Abdullah Khan’s A Man from Motihari starts with the vivid sequence of the birth of the main character. Khan brings alive the scene of a family travelling in a bullock cart on an uneven road riddled with potholes in the dead of the night. The unsteady rocking of the cart triggers labour pains for the pregnant woman in the cart, hastening the birth of the woman’s second child. As the father frantically looks for help, a midwife miraculously appears from a dilapidated bungalow to help the hapless group. Khan skilfully captures the interest of the reader in the first chapter with the promise of a story that bridges time periods.
The dilapidated, crumbling house in a village in Bihar has a central place in the novel. This is the house where Aslam Khan was born and it also happens to be the house where George Orwell was born almost a century ago. When Aslam learns of this connection, he imagines that he is fated for greatness. He turns to writing in the hope of fulfilling this destiny. Aslam soon discovers that though writing may be an intrinsic part of life, taking it up professionally can mean a difficult journey through rutted roads just like the one taken by his family at the time of his birth.
The sense of supernatural—a recurring motif in the narrative—is beautifully captured. Far from being a distraction, it provides an insight into Aslam’s state of mind, the shadowy ways in which our minds clutch at hope or seek assurance.
Just like the author’s previous novel, Patna Blues, this one too revolves around multiple themes like romance and livelihood, relationships and aspirations, and is set against the country’s political upheaval. The plight of Muslims and minorities is especially kept in sharp focus by Khan as he painstakingly explores the paths through which hatred and suspicion can breach society.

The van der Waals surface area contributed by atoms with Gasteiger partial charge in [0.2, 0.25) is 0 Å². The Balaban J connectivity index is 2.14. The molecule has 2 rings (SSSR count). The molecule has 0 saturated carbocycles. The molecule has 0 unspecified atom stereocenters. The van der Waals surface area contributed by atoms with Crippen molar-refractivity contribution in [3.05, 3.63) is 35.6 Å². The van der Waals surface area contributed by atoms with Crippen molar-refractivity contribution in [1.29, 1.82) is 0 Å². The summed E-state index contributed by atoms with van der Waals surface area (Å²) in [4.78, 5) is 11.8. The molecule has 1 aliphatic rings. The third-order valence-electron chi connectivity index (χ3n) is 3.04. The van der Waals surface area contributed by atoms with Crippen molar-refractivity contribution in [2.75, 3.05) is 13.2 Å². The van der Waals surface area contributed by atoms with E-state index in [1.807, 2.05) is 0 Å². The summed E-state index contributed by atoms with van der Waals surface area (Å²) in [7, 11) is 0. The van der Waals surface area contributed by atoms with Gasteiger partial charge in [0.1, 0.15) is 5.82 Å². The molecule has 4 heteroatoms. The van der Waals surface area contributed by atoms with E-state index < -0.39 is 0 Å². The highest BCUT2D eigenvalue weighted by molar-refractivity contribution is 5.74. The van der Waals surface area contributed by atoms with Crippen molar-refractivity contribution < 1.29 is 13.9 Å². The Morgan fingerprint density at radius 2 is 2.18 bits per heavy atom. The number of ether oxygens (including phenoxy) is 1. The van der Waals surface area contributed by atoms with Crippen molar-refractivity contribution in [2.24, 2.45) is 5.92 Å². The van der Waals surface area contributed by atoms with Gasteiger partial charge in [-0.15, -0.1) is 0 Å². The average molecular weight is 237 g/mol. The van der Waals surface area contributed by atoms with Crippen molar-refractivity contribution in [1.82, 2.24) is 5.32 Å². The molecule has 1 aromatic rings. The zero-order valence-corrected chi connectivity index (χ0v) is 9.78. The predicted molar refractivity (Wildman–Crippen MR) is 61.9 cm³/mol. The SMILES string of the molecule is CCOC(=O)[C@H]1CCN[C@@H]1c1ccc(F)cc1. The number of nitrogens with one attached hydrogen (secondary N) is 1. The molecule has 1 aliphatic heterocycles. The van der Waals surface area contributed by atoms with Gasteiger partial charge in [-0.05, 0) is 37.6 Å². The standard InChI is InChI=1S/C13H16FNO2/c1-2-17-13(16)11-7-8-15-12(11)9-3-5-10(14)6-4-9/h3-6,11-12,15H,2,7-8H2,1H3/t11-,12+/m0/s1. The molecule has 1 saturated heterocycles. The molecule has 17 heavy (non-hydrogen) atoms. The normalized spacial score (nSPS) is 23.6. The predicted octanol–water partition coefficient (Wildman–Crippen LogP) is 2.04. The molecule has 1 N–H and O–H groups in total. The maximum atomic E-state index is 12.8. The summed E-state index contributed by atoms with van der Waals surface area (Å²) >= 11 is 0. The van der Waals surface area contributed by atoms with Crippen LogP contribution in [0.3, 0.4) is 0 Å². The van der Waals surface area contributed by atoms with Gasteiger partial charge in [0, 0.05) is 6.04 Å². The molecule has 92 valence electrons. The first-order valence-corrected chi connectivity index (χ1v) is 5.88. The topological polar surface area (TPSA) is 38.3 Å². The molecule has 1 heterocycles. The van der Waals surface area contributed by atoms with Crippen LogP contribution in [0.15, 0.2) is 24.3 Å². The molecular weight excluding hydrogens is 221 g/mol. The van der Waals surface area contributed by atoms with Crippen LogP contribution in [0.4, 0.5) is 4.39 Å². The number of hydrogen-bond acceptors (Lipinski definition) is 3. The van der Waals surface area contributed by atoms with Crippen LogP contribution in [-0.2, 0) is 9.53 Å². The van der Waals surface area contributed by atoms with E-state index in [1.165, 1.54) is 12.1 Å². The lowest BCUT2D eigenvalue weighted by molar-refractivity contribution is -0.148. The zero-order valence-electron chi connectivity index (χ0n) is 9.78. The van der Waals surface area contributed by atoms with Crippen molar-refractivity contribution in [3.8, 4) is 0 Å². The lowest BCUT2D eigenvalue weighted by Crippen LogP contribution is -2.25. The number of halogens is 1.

In showing how Aslam and his family’s lives are upended by the changes in society, as larger political issues play out, the author shows how the lives of the middle and lower class are always susceptible to surrounding events. Even with good educational qualifications or a stable job, life can spiral out of control, without warning, at the flimsiest of triggers.
Beginning with Aslam’s birth, the focus of the narrative rests solely on the journey of his life. His life is clearly etched out for the reader—from childhood friendships to a troubled youth, to loss of friends to a marriage of convenience. The same cannot be said of the other characters in the book. As the story unfolds, it becomes apparent that the actions of the characters surrounding Aslam Khan are meticulously placed by the author to carry the narrative of his life forward. It would have been interesting to know more about his brother, Waseem, or how Aslam’s daughter coped with the sudden separation of her parents, or even how his ex-wife felt about leaving her daughter when it came to making choices regarding her life.
The fast pace of the novel slows down once the narrative hits the midpoint. After his marriage, the mismatch between the couple narrows the horizons for both Aslam and his wife, and his little daughter takes the brunt of the couple’s unhappiness.
However, through Aslam’s story, the author brings to attention how the lives of ordinary people in the country, especially those from the hinterland, are dangerously susceptible to false narratives. Abdullah’s second novel does not shy away from pointing out uncomfortable truths that are apparent yet hidden beneath the veneer of unprecedented achievements. The heart-breaking resolution only seems to point to how Aslam’s dreams of a successful life has a chance of realisation only in a place far away from his native land.